Southwest of the bog...
It was quiet all around me with only an occasional sound from the wind or a yelp from the herons which I'd come to see. Bundled up in layers of clothes along with water boots, I turned off my iphone as to not disturb nature. I watched and waited, hoping to see the dance of the great blue herons mating. I saw one pick up a branch from a nest, drop it, then pick up another one and fly off. I thought to myself, "it’s close..."
Herons and egrets present sticks to the one that tickles their fancy during courtship and nesting. It’s like a man bringing a woman flowers...the sticks are gifts and a show of affection. Herons don’t mate for life so this is a yearly ceremony. I’m eager to see it in full display.
I thought about my life today and said aloud, “I cannot believe it.” How blessed I am. I reflected over how time flies and the gentleness and grace of God. Experience and age changes us but He is the conductor of life's orchestra: the beginning and the end. I said again out loud, “ I never thought I’d see and do the things I’ve been privileged to see and do these past few years. I never even imagined it.” I’ve been immeasurably showered over by my husband’s generosity in allowing me to pursue the things I feel passionate about. I hardly ever put down my camera and I thrive on crazy abstract adventures, especially on rivers and in the woods. I am not well liked by most but to my husband I know I am his whole world. This is a delicate and sacred knowledge and my own heart is full of flowers every day.
Many years of my own life were about survival. They were unstable years, stained with much sin that haunted me with deep sorrow. For years I cried because I knew that as a mother of three children I had not had the wisdom or strength to give them what they deserved. It was only when I met my husband that he provided a sanctuary and a home. Together we gave them our best, together we sought the Lord, and together we attempted to fill their brains with His truth before they left our home. In a way it was a crash course in parenting and priorities as we worked to make up for lost time.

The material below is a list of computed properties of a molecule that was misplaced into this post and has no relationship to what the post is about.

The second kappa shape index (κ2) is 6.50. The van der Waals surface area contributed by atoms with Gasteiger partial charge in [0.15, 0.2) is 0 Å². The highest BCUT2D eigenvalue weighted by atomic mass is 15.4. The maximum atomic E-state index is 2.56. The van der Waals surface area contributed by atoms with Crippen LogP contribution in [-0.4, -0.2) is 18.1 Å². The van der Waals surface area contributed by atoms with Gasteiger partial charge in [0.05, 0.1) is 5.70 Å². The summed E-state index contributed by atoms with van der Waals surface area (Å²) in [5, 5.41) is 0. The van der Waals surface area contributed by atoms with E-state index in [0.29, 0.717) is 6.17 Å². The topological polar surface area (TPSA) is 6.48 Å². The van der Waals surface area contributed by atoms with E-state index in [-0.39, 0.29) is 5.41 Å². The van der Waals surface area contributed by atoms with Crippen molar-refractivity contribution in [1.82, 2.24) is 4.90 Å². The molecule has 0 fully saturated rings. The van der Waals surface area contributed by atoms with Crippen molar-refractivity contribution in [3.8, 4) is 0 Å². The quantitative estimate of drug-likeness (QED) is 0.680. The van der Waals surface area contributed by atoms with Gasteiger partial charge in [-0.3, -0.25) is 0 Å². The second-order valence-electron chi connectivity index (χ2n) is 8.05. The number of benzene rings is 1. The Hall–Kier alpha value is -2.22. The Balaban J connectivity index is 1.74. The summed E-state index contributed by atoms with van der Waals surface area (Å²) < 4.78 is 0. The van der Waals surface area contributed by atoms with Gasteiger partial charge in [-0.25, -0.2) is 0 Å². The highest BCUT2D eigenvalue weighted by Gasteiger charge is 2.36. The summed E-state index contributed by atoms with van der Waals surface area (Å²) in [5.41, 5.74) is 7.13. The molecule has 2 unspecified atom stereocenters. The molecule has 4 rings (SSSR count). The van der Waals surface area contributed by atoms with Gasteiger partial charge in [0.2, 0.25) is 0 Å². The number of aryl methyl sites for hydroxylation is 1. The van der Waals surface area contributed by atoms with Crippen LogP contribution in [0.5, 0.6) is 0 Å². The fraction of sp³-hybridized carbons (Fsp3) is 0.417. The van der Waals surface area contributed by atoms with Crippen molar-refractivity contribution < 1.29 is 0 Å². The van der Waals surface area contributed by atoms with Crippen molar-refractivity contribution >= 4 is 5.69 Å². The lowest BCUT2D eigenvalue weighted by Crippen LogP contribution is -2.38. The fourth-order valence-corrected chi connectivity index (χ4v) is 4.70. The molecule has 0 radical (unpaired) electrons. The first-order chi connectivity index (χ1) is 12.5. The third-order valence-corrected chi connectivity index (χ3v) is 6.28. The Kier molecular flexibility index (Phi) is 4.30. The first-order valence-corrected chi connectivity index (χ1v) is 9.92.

I turned away from friendships then so that I could look to God alone, ignoring others' opinions about right and wrong. I needed time to work through all the feebleness and the grandiose, “there are many truths” mindsets which are so pervasive in today's society. I did have friends who I loved and adored. It was they that helped me to get by many tragic crossroads in my life. For that I will always smile when I think about them. I found, though that I didn’t want their truths I wanted “THE truth.” I spent several years reading the Bible word by word, line by line, verse and chapter by chapter, book by book,(I still do). I also studied doctrine, theology, church history, cults, progressivism, Catholicism, dispensation, Calvinism and the likes. Name it, I’ve likely studied it. I discovered that to be an intellectual one does not have to be an academic.
“Study to shew thyself approved unto God, a workman that needeth not to be ashamed, rightly dividing the word of truth.” 2 Timothy 2:15